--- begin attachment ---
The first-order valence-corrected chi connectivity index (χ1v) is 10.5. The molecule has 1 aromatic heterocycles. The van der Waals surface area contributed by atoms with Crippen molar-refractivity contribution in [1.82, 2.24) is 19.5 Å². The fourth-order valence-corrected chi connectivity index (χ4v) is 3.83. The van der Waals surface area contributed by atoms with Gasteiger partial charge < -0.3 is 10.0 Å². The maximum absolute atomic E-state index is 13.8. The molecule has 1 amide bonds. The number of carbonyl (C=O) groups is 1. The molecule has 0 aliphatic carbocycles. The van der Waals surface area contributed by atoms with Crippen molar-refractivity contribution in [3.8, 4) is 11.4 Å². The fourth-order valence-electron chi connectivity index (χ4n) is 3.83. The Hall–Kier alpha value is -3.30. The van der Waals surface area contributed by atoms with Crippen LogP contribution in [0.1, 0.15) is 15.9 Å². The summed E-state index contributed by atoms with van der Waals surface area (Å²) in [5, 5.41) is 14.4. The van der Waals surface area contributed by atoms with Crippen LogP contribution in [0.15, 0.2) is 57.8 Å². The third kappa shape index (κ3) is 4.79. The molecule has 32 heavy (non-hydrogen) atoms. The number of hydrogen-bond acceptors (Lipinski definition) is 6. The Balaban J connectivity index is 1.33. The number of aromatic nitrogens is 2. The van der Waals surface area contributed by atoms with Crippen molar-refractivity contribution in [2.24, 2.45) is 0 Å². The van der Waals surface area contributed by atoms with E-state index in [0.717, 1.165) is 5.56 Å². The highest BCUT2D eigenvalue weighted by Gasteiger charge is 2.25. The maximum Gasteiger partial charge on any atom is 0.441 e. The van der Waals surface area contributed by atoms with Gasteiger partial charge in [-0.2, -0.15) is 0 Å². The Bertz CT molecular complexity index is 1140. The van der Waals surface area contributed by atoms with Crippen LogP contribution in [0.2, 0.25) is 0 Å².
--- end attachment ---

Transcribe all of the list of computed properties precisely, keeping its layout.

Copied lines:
The first-order valence-corrected chi connectivity index (χ1v) is 10.5. The molecule has 1 aromatic heterocycles. The van der Waals surface area contributed by atoms with Crippen molar-refractivity contribution in [1.82, 2.24) is 19.5 Å². The fourth-order valence-corrected chi connectivity index (χ4v) is 3.83. The van der Waals surface area contributed by atoms with Gasteiger partial charge < -0.3 is 10.0 Å². The maximum absolute atomic E-state index is 13.8. The molecule has 1 amide bonds. The number of carbonyl (C=O) groups is 1. The molecule has 0 aliphatic carbocycles. The van der Waals surface area contributed by atoms with Crippen molar-refractivity contribution in [3.8, 4) is 11.4 Å². The fourth-order valence-electron chi connectivity index (χ4n) is 3.83. The Hall–Kier alpha value is -3.30. The van der Waals surface area contributed by atoms with Crippen LogP contribution in [0.1, 0.15) is 15.9 Å². The summed E-state index contributed by atoms with van der Waals surface area (Å²) in [5, 5.41) is 14.4. The van der Waals surface area contributed by atoms with Crippen LogP contribution in [0.15, 0.2) is 57.8 Å². The third kappa shape index (κ3) is 4.79. The molecule has 32 heavy (non-hydrogen) atoms. The number of hydrogen-bond acceptors (Lipinski definition) is 6. The Balaban J connectivity index is 1.33. The number of aromatic nitrogens is 2. The van der Waals surface area contributed by atoms with Crippen molar-refractivity contribution in [2.24, 2.45) is 0 Å². The van der Waals surface area contributed by atoms with E-state index in [0.717, 1.165) is 5.56 Å². The highest BCUT2D eigenvalue weighted by Gasteiger charge is 2.25. The maximum Gasteiger partial charge on any atom is 0.441 e. The van der Waals surface area contributed by atoms with Gasteiger partial charge in [-0.2, -0.15) is 0 Å². The Bertz CT molecular complexity index is 1140. The van der Waals surface area contributed by atoms with Crippen LogP contribution in [0.2, 0.25) is 0 Å².